A-Z

Sameeha

Age at interview: 22
Age at diagnosis: 21
Brief Outline: Sameeha experienced a single short episode of psychosis in her early 20s during an unusually high period of stress. Although she was hospitalised, the psychotic thoughts stopped after less than two weeks with no sign of a coming back.
Background: Sameeha is 22 years old.

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Sameeha experienced psychosis for the first time when she was 21. She was in her third year of a law degree and was under an unusually ‘high level’ of stress due to problems with her loan, her job and her landlord. She was also rethinking what she wanted to do with her life. She began to lose awareness of time and what was happening around her and one night she just walked out of her student accommodation feeling very paranoid and with delusional thoughts. Her housemate brought her to A&E and she was eventually compulsorily detained in hospital for two weeks under a section of the Mental Health Act.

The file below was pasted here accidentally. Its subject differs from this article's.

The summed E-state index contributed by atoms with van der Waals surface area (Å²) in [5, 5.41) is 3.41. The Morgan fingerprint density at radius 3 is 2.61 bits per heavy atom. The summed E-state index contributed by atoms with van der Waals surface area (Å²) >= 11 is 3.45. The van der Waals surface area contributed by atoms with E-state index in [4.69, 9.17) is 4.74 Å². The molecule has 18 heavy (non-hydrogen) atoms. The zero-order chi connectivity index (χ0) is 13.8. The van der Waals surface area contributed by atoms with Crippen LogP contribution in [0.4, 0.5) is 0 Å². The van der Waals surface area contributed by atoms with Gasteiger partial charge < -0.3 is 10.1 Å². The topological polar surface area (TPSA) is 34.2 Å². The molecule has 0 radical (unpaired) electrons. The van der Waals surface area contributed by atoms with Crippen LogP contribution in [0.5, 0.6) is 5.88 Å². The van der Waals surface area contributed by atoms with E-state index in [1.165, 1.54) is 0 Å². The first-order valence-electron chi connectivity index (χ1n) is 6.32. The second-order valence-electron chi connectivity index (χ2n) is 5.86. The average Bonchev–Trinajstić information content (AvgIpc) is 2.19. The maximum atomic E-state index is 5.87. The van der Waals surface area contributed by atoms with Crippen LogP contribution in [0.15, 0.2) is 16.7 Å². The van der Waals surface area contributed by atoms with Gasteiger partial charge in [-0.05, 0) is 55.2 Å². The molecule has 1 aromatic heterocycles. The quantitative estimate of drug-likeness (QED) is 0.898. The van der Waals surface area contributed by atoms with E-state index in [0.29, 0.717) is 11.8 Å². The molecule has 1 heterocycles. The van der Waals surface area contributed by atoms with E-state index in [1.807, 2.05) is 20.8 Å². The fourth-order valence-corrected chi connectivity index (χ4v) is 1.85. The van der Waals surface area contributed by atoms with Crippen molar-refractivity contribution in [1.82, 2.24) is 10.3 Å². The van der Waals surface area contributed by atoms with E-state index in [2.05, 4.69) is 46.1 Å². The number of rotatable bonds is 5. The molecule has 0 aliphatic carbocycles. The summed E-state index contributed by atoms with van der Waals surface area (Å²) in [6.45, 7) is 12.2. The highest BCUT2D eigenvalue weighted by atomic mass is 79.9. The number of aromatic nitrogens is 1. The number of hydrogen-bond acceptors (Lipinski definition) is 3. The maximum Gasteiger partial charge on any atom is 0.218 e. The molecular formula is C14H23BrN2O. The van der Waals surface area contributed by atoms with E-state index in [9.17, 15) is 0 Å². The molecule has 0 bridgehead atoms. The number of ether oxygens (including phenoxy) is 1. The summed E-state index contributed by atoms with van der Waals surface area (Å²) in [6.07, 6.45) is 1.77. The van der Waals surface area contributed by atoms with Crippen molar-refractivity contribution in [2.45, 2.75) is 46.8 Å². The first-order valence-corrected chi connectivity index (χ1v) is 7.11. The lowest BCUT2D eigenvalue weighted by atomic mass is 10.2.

She clearly remembers the day and moment when she felt better. Someone was fixing the dim lights in her room in hospital and turned them on very bright. Colours looked brighter and “everything just illuminated” and she felt her “consciousness coming in”. Whereas before she hadn’t been aware what time of day it was, she was suddenly aware of the time of day and interested in reading her books. Despite the fact that she felt completely well, it was another 4 or 5 days before she was allowed to go home because staff were not available to assess her and release her from her ‘section’.